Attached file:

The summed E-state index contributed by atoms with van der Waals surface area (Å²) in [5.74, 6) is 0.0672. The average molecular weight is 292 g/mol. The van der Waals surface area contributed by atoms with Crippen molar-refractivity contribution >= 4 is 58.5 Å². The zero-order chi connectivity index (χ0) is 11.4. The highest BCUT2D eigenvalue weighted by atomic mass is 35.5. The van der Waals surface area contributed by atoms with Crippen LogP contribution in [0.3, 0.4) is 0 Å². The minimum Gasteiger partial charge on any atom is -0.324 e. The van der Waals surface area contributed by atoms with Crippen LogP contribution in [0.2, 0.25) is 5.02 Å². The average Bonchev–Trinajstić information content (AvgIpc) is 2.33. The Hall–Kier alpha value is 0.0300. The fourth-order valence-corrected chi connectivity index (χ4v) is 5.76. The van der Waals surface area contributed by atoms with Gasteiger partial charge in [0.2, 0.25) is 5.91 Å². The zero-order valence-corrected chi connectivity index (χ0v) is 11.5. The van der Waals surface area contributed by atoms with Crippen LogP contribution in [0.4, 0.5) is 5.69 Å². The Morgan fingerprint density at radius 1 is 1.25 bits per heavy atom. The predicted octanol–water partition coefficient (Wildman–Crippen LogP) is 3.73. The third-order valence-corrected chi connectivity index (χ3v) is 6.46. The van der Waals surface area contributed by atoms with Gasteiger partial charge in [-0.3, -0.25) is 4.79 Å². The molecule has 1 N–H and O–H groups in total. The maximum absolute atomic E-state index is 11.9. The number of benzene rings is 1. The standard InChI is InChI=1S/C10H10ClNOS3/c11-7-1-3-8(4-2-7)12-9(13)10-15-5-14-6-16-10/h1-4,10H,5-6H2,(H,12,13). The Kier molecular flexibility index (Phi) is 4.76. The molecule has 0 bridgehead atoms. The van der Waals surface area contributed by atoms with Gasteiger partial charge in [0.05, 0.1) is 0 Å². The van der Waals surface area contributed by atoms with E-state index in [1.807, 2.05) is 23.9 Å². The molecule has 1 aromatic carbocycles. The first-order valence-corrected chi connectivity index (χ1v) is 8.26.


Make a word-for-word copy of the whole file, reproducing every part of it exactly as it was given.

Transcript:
The summed E-state index contributed by atoms with van der Waals surface area (Å²) in [5.74, 6) is 0.0672. The average molecular weight is 292 g/mol. The van der Waals surface area contributed by atoms with Crippen molar-refractivity contribution >= 4 is 58.5 Å². The zero-order chi connectivity index (χ0) is 11.4. The highest BCUT2D eigenvalue weighted by atomic mass is 35.5. The van der Waals surface area contributed by atoms with Crippen LogP contribution in [0.3, 0.4) is 0 Å². The minimum Gasteiger partial charge on any atom is -0.324 e. The van der Waals surface area contributed by atoms with Crippen LogP contribution in [0.2, 0.25) is 5.02 Å². The average Bonchev–Trinajstić information content (AvgIpc) is 2.33. The Hall–Kier alpha value is 0.0300. The fourth-order valence-corrected chi connectivity index (χ4v) is 5.76. The van der Waals surface area contributed by atoms with Gasteiger partial charge in [0.2, 0.25) is 5.91 Å². The zero-order valence-corrected chi connectivity index (χ0v) is 11.5. The van der Waals surface area contributed by atoms with Crippen LogP contribution in [0.4, 0.5) is 5.69 Å². The Morgan fingerprint density at radius 1 is 1.25 bits per heavy atom. The predicted octanol–water partition coefficient (Wildman–Crippen LogP) is 3.73. The third-order valence-corrected chi connectivity index (χ3v) is 6.46. The van der Waals surface area contributed by atoms with Gasteiger partial charge in [-0.3, -0.25) is 4.79 Å². The molecule has 1 N–H and O–H groups in total. The maximum absolute atomic E-state index is 11.9. The number of benzene rings is 1. The standard InChI is InChI=1S/C10H10ClNOS3/c11-7-1-3-8(4-2-7)12-9(13)10-15-5-14-6-16-10/h1-4,10H,5-6H2,(H,12,13). The Kier molecular flexibility index (Phi) is 4.76. The molecule has 0 bridgehead atoms. The van der Waals surface area contributed by atoms with Gasteiger partial charge in [0.05, 0.1) is 0 Å². The van der Waals surface area contributed by atoms with E-state index in [1.807, 2.05) is 23.9 Å². The molecule has 1 aromatic carbocycles. The first-order valence-corrected chi connectivity index (χ1v) is 8.26.